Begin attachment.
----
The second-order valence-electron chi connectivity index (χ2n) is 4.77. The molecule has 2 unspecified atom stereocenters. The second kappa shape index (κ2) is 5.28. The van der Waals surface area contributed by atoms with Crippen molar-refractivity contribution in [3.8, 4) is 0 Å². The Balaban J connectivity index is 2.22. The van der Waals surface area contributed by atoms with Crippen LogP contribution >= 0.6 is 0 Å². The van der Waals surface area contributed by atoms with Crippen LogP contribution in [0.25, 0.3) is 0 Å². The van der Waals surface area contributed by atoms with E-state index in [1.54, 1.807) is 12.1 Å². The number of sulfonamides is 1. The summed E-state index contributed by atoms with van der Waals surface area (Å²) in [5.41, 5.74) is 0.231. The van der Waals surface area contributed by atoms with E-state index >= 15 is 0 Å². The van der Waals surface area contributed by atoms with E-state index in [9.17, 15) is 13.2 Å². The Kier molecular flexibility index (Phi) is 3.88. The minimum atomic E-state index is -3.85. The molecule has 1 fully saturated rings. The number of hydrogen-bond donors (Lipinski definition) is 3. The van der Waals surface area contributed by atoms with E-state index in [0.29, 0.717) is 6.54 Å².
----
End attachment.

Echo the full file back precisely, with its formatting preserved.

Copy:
The second-order valence-electron chi connectivity index (χ2n) is 4.77. The molecule has 2 unspecified atom stereocenters. The second kappa shape index (κ2) is 5.28. The van der Waals surface area contributed by atoms with Crippen molar-refractivity contribution in [3.8, 4) is 0 Å². The Balaban J connectivity index is 2.22. The van der Waals surface area contributed by atoms with Crippen LogP contribution >= 0.6 is 0 Å². The van der Waals surface area contributed by atoms with Crippen LogP contribution in [0.25, 0.3) is 0 Å². The van der Waals surface area contributed by atoms with E-state index in [1.54, 1.807) is 12.1 Å². The number of sulfonamides is 1. The summed E-state index contributed by atoms with van der Waals surface area (Å²) in [5.41, 5.74) is 0.231. The van der Waals surface area contributed by atoms with E-state index >= 15 is 0 Å². The van der Waals surface area contributed by atoms with E-state index in [9.17, 15) is 13.2 Å². The Kier molecular flexibility index (Phi) is 3.88. The minimum atomic E-state index is -3.85. The molecule has 1 fully saturated rings. The number of hydrogen-bond donors (Lipinski definition) is 3. The van der Waals surface area contributed by atoms with E-state index in [0.29, 0.717) is 6.54 Å².